3 Simple Strategies to Keep Your Financial Resolutions

Forget the one percent, 2015 is all about being part of the eight percent — the exclusive club of Americans who actually succeed in achieving their New Year’s resolution.

As January kicks off, close to half of Americans will make resolutions on the perennial quest for self-improvement. Predictably, losing weight continues to be the top goal for 2015. Money-related resolutions, however, rank among the favorites. Last year, 34 percent of Americans made at least one, such as spending less or saving more. For those looking to increase their chance of success, here are three simple pieces of advice:

1. Please Be Specific

Imagine driving from New York to Texas with a GPS that simply kept saying “drive west and south.” You would need more specific information — how far west and south to drive and what route to follow — to help you get to Texas rather than California or Florida. Similarly, you should translate resolution generalities into specific and measurable targets. Use “how” and “what” questions to help. For example, if your goal is to spend less, how much less do you want to spend and what expense will you reduce?

“We say if you can’t measure it, it’s not a very good resolution because vague goals beget vague resolutions.” - John Norcross

Push yourself by identifying specific things on which to spend less. Do you have a Starbucks or Gilt addiction you’re trying to curb? Are you Ubering too much? Regardless of the actual categories, quantifying the change you want to make and the methods you’ll use to get there will help you develop a roadmap with step-by-step directions.

Strive to go from “I will spend less in 2015” to “I will spend $50 less each month in 2015 by cooking two more times a week instead of eating out or ordering in.” “We say if you can’t measure it, it’s not a very good resolution because vague goals beget vague resolutions,” says John Norcross, a clinical psychologist and professor of psychology at the University of Scranton, who has done empirical work evaluating resolution success.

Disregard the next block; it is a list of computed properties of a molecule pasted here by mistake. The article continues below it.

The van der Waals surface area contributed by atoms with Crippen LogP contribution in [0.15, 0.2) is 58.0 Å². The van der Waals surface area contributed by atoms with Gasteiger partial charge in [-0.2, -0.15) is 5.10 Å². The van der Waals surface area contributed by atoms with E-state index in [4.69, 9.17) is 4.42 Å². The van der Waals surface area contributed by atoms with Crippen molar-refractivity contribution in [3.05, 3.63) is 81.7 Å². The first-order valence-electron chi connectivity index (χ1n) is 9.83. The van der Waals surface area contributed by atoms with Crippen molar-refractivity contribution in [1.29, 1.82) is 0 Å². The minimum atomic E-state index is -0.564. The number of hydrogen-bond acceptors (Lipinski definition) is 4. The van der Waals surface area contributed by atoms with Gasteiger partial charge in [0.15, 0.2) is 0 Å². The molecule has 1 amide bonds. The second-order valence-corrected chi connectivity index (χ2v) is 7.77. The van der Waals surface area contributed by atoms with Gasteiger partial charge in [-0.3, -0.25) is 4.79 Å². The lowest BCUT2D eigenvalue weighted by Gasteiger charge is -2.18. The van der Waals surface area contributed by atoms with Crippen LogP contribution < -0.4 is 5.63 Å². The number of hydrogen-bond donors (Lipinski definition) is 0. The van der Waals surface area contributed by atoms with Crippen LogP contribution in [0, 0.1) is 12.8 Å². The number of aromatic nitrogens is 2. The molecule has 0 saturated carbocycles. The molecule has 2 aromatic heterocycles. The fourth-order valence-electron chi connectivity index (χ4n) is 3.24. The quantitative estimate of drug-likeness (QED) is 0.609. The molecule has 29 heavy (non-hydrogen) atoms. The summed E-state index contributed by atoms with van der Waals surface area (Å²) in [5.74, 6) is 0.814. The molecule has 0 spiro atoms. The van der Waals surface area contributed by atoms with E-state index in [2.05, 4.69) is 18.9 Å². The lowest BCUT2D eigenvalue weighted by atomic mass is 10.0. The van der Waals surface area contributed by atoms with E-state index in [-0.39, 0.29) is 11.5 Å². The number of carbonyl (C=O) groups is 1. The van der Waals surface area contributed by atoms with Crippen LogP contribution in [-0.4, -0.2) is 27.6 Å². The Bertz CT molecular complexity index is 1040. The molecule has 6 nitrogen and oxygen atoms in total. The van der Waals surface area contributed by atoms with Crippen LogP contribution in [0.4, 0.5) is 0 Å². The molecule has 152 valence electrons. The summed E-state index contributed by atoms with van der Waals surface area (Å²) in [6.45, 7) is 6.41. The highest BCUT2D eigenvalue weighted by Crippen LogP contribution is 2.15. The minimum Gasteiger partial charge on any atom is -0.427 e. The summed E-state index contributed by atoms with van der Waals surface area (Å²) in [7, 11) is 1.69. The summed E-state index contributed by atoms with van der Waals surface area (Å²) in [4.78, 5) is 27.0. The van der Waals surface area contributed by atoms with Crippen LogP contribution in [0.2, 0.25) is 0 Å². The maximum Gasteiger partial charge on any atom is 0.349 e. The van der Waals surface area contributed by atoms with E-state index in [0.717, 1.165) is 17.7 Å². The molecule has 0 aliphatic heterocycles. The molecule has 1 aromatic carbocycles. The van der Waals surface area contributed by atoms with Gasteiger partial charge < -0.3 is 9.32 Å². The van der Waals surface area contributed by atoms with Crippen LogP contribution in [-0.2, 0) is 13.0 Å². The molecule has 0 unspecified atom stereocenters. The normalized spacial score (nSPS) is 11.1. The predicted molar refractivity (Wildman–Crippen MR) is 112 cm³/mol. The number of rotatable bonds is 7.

2. “Set It and Forget It”

Norcross’ research reveals that while 75 percent of individuals are able to keep their resolution for a single week, the survival rate drops to 40-46 percent after six months. When we start out on January 1st, our motivations are high and goals are at the forefront of our minds. But our self-control quickly dissolves as the stream of daily demands becomes an overwhelming flood of tasks and to-do’s. The mental effort memory demands, what psychologists call “cognitive load,” has been shown to adversely affect self-control. For example, Baba Shiv, a professor at Stanford University, showed that students who were asked to memorize a longer string of numbers (seven digits versus two digits) were twice as likely to choose cake instead of fruit salad when later presented with a snack reward.

In other words, all it takes is five extra numbers for our brain, specifically our prefrontal cortex, to get tired thereby reducing our willpower.

But what if you could create a system where you made a choice upfront, after memorizing a two-digit sequence, that would then automatically serve you fruit salad for the rest of the year even after memorizing a seven-digit string? To borrow a phrase from Ron Popeil, the inventor of the Showtime Rotisserie Oven, we should find ways to “set it, and forget it!”

Humans are far from the rational creatures that economists typically assume them to be, consistently falling victim to behavioral biases and acting against their own self-interest. But if we can predict irrationality, we can also identify options that automatically flip ingrained cognitive biases in our favor. This is one of the central tenets of choice architecture theory that Richard Thaler and Cass Sunstein present in Nudge: Improving Decisions About Health, Wealth, and Happiness.